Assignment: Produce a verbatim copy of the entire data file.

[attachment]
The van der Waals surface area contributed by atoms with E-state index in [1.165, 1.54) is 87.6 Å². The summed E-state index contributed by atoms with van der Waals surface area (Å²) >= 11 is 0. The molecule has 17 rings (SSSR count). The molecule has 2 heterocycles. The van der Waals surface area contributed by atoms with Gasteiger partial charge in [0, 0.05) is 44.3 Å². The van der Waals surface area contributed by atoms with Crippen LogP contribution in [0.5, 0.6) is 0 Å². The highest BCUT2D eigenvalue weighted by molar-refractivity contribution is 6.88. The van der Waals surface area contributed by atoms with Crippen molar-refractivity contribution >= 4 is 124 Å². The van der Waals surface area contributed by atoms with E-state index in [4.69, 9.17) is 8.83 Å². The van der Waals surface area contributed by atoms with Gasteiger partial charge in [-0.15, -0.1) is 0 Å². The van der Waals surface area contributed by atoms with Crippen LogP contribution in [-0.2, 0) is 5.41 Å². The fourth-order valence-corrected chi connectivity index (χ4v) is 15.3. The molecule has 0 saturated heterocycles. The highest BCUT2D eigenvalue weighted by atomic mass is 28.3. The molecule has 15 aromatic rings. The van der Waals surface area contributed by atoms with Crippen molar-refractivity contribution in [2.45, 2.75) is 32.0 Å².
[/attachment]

The van der Waals surface area contributed by atoms with E-state index in [1.165, 1.54) is 87.6 Å². The summed E-state index contributed by atoms with van der Waals surface area (Å²) >= 11 is 0. The molecule has 17 rings (SSSR count). The molecule has 2 heterocycles. The van der Waals surface area contributed by atoms with Gasteiger partial charge in [0, 0.05) is 44.3 Å². The van der Waals surface area contributed by atoms with Crippen LogP contribution in [0.5, 0.6) is 0 Å². The highest BCUT2D eigenvalue weighted by molar-refractivity contribution is 6.88. The van der Waals surface area contributed by atoms with Crippen molar-refractivity contribution >= 4 is 124 Å². The van der Waals surface area contributed by atoms with E-state index in [4.69, 9.17) is 8.83 Å². The van der Waals surface area contributed by atoms with Gasteiger partial charge in [-0.15, -0.1) is 0 Å². The van der Waals surface area contributed by atoms with Crippen LogP contribution in [-0.2, 0) is 5.41 Å². The fourth-order valence-corrected chi connectivity index (χ4v) is 15.3. The molecule has 0 saturated heterocycles. The highest BCUT2D eigenvalue weighted by atomic mass is 28.3. The molecule has 15 aromatic rings. The van der Waals surface area contributed by atoms with Crippen molar-refractivity contribution in [2.45, 2.75) is 32.0 Å².